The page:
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Why does the current lead the voltage in a capacitor?

Answer: The reason that current leads voltage in a capacitor is rooted in the way a capacitor works. Picture the capacitor. It's basically two conductive plates separated by a short distance and having a dielectric (insulator) between them. Now, let's specify that our cap (capacitor) is completely discharged and we'll hook it up to a DC voltage source through a switch. Flip the switch on and current will begin to flow, but it is important to look at what happens in just the first instant of time. Electrons will begin to accumulate on the negative plate and their presence there will drive electrons off the positive plate. The capacitor is building up a charge. It is developing a voltage across (or between, if you prefer) the plates. But electrons have to begin to pile onto the plate to actually create the difference of potential (voltage) between the plates. The moving electrons (and that's current) that are piling on the plate are already beginning to flow before the voltage is developed between the plates, so current is said to lead voltage in a capacitor.

In a capacitor, the current flowing in it depends on the voltage difference across it. On AC, this makes it charge if the voltage is increasing above zero, and discharge if the voltage is reducing towards zero. Because a capacitor has almost no internal resistance, and most loads that it is connected to have only very small resistances in series with the capacitor, the charging and discharging currents depend pretty much on the rate at which the voltage is changing. At the zero crossing point of the sine-wave, when the voltage is actually zero, the rate of change of voltage is very high (the sine-wave is at its steepest), so the current is also very high. If the voltage is positive-going, the current is positive, and if the voltage is negative-going, the current is negative. At the peak of the voltage waveform, the rate of change of voltage is zero or very low (the sine-wave is just about flat, and not really changing its voltage) so the current is zero, too. Since the maximum positive current occurs when the voltage is passing through zero, going positive, and the maximum negative current happens when the voltage is passing through zero, going negative, the current peaks happen 90 degrees before the voltage peaks, so the current is said to lead the voltage. This is the same as saying the voltage lags the current by 90 degrees.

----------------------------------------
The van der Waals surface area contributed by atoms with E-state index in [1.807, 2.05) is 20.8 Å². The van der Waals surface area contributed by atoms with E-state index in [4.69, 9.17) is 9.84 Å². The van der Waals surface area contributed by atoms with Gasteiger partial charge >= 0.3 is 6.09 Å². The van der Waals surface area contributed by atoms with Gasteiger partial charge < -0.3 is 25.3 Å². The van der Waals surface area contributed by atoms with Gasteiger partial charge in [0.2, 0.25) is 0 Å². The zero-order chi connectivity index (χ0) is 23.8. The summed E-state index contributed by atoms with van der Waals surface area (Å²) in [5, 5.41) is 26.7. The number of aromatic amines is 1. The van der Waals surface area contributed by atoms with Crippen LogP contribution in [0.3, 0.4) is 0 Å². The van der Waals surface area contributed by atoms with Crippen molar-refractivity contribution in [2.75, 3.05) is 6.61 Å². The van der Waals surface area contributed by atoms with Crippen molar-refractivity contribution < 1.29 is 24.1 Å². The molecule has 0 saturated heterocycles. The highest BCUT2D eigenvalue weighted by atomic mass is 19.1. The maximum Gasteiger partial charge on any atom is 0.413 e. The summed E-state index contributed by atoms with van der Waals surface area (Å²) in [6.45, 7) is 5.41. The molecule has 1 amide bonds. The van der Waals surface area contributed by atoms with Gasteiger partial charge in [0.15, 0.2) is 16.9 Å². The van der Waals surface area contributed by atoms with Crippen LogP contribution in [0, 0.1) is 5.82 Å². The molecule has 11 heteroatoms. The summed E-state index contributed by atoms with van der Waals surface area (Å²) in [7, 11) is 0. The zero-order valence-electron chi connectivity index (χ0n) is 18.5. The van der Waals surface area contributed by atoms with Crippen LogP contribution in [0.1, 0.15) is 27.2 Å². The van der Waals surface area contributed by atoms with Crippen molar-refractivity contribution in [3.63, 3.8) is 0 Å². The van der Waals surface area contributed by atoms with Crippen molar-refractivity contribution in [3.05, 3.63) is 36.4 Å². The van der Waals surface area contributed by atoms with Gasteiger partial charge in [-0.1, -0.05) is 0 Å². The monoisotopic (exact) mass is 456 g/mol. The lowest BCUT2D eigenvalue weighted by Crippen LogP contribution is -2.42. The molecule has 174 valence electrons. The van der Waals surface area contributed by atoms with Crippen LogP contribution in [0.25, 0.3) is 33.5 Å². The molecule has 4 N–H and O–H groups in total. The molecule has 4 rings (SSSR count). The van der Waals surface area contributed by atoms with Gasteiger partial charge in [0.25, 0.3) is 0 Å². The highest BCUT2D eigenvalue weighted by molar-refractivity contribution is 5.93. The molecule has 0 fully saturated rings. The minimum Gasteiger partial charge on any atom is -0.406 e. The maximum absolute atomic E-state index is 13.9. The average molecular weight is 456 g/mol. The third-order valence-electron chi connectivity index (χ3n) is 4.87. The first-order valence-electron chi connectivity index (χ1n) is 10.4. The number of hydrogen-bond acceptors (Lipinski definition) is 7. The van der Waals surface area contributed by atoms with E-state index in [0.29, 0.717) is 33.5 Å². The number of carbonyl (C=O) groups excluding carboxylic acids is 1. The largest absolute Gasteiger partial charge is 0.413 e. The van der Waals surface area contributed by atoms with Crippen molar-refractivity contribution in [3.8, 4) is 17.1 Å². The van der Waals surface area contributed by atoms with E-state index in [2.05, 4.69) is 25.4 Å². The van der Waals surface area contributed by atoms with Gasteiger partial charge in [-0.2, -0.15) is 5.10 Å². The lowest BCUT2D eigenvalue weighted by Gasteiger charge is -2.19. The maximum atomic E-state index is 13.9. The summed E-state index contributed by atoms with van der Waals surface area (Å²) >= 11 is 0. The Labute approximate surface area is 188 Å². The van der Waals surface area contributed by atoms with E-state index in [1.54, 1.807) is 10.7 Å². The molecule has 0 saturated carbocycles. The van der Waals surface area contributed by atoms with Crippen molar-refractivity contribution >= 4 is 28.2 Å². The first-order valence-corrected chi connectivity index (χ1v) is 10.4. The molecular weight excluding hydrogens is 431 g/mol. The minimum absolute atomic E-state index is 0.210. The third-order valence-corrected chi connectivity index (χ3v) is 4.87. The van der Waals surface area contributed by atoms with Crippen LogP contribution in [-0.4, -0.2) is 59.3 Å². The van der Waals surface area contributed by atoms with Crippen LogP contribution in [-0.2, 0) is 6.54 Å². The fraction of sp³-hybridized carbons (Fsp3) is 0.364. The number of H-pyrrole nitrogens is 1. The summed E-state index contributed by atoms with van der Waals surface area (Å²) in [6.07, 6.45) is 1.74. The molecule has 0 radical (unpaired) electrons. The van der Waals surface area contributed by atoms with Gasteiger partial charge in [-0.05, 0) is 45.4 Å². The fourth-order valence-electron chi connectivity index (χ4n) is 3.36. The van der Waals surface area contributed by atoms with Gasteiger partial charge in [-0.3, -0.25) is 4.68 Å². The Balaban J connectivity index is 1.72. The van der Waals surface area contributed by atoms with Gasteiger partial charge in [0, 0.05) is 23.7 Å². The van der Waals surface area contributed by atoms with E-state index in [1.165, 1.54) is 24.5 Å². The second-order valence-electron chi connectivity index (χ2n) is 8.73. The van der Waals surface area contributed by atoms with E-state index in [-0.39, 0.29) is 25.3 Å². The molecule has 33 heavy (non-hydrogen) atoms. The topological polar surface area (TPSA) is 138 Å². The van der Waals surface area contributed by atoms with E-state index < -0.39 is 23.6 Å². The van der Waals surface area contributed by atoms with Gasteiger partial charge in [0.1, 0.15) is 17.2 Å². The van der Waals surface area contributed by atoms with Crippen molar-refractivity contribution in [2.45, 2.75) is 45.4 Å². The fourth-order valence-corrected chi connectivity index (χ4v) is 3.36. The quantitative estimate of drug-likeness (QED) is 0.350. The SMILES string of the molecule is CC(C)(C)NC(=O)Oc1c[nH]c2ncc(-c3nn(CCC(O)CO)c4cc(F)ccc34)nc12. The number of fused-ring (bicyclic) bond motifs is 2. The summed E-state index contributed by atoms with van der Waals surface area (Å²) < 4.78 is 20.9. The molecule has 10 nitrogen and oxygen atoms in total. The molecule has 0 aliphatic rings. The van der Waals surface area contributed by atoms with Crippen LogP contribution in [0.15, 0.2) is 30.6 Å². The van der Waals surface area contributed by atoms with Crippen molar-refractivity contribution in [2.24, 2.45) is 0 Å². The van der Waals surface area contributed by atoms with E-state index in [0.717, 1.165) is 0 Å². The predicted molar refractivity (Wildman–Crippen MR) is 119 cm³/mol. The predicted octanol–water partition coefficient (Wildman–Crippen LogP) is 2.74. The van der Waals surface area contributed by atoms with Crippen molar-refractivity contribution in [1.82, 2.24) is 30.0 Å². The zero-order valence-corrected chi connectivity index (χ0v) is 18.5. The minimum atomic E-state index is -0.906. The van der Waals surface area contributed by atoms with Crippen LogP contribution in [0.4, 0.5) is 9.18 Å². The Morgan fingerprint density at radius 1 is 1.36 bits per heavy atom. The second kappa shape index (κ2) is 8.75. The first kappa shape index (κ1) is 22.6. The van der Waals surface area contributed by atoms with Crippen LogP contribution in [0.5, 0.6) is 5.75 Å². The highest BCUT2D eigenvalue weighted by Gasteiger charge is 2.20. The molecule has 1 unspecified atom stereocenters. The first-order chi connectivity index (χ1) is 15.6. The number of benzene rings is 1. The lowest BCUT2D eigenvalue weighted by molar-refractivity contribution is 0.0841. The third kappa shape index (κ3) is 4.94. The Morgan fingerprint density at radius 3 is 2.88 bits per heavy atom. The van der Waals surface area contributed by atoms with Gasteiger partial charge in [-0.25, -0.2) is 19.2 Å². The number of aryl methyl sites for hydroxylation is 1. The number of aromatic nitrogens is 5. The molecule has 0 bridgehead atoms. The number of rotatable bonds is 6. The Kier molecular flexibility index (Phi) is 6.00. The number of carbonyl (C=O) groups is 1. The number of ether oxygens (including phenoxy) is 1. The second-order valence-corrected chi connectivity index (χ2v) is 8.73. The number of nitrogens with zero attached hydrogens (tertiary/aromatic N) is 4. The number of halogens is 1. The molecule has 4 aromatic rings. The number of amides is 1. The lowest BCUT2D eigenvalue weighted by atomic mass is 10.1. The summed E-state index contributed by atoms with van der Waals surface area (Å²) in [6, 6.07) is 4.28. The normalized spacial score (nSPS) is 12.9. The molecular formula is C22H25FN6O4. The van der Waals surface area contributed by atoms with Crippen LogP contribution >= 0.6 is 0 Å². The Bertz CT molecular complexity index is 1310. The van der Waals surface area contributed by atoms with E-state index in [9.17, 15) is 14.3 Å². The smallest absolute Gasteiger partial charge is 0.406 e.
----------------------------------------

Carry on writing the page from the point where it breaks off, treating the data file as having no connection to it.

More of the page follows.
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Reason.

Let us deal with the capacitor first. Upon switch on, the plates are not charged so the current is a maximum, after a period of time, the plates charge thereby limiting the current flow. Hence the current leads the voltage. Now for the inductor, this is a little harder. Need to remember that when a conductor is cut by magnetic flux, an induced emf is created. This induced emf

creates an induced current which will flow in the opposite direction to the cause which produced it. (Lenz's law). Upon switch on, the voltage is at a max as the current is being limited by the induced current. After a period of time the current builds up but then the a.c. waveform changes direction so the process starts all over again. Hence, the current lags the voltage. Source(s): None needed

3rd reason
The voltage across a capacitor is proportional to the charge it carries. Current must flow into the capacitor to increase the charge, and as a result, the voltage developed across it rises. Think of the capacitor like an empty bucket, with the level of water representing the voltage. You must add more water before the level (voltage) rises, and so the voltage lags behind the current, or the current leads the voltage. In simple terms, an inductor resists rapid change. You can apply a voltage across it instantly, but it takes time for the magnetic flux to increase, and as it grows, the inductor current rises exponentially from zero. In this instance, as it is the applied voltage which generates the increasing inductor current, the voltage is said to lead the current in an inductor. The finer details are omitted for simplicity; I hope this helps 4 Reason The inductor is initially 'seen' as an open with no current, but the rate of change of current is very high at first. So the initial voltage across the inductor is at its peak when the current starts to get through. As time passes, maximum current is reached and rate of change of current approaches zero. So now the inductor will be like a short with no voltage across it. When the inductor is allowed to 'collapse' its field created by the current, rate of change of current will change quickly again inducing voltage until rate of change of current is zero. It's the opposite of a capacitor.
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